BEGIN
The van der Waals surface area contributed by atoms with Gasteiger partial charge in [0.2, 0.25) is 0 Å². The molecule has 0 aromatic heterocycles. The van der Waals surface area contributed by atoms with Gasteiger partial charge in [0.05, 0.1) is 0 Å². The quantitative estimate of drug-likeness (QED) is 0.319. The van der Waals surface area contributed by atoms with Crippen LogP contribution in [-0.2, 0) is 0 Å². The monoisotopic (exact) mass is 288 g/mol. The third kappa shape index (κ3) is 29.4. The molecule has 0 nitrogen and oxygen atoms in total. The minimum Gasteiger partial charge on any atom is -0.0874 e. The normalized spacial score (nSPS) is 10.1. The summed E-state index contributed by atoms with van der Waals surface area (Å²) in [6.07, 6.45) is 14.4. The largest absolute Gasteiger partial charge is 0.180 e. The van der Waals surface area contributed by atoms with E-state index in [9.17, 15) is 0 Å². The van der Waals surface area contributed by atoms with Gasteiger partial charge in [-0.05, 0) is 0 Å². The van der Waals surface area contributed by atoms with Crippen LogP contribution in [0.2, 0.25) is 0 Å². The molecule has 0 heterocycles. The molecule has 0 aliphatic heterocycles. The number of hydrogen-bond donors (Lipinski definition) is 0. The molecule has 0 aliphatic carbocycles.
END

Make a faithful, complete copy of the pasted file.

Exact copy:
The van der Waals surface area contributed by atoms with Gasteiger partial charge in [0.2, 0.25) is 0 Å². The molecule has 0 aromatic heterocycles. The van der Waals surface area contributed by atoms with Gasteiger partial charge in [0.05, 0.1) is 0 Å². The quantitative estimate of drug-likeness (QED) is 0.319. The van der Waals surface area contributed by atoms with Crippen LogP contribution in [-0.2, 0) is 0 Å². The monoisotopic (exact) mass is 288 g/mol. The third kappa shape index (κ3) is 29.4. The molecule has 0 nitrogen and oxygen atoms in total. The minimum Gasteiger partial charge on any atom is -0.0874 e. The normalized spacial score (nSPS) is 10.1. The summed E-state index contributed by atoms with van der Waals surface area (Å²) in [6.07, 6.45) is 14.4. The largest absolute Gasteiger partial charge is 0.180 e. The van der Waals surface area contributed by atoms with E-state index in [9.17, 15) is 0 Å². The van der Waals surface area contributed by atoms with Gasteiger partial charge in [-0.05, 0) is 0 Å². The van der Waals surface area contributed by atoms with Crippen LogP contribution in [0.2, 0.25) is 0 Å². The molecule has 0 heterocycles. The molecule has 0 aliphatic heterocycles. The number of hydrogen-bond donors (Lipinski definition) is 0. The molecule has 0 aliphatic carbocycles.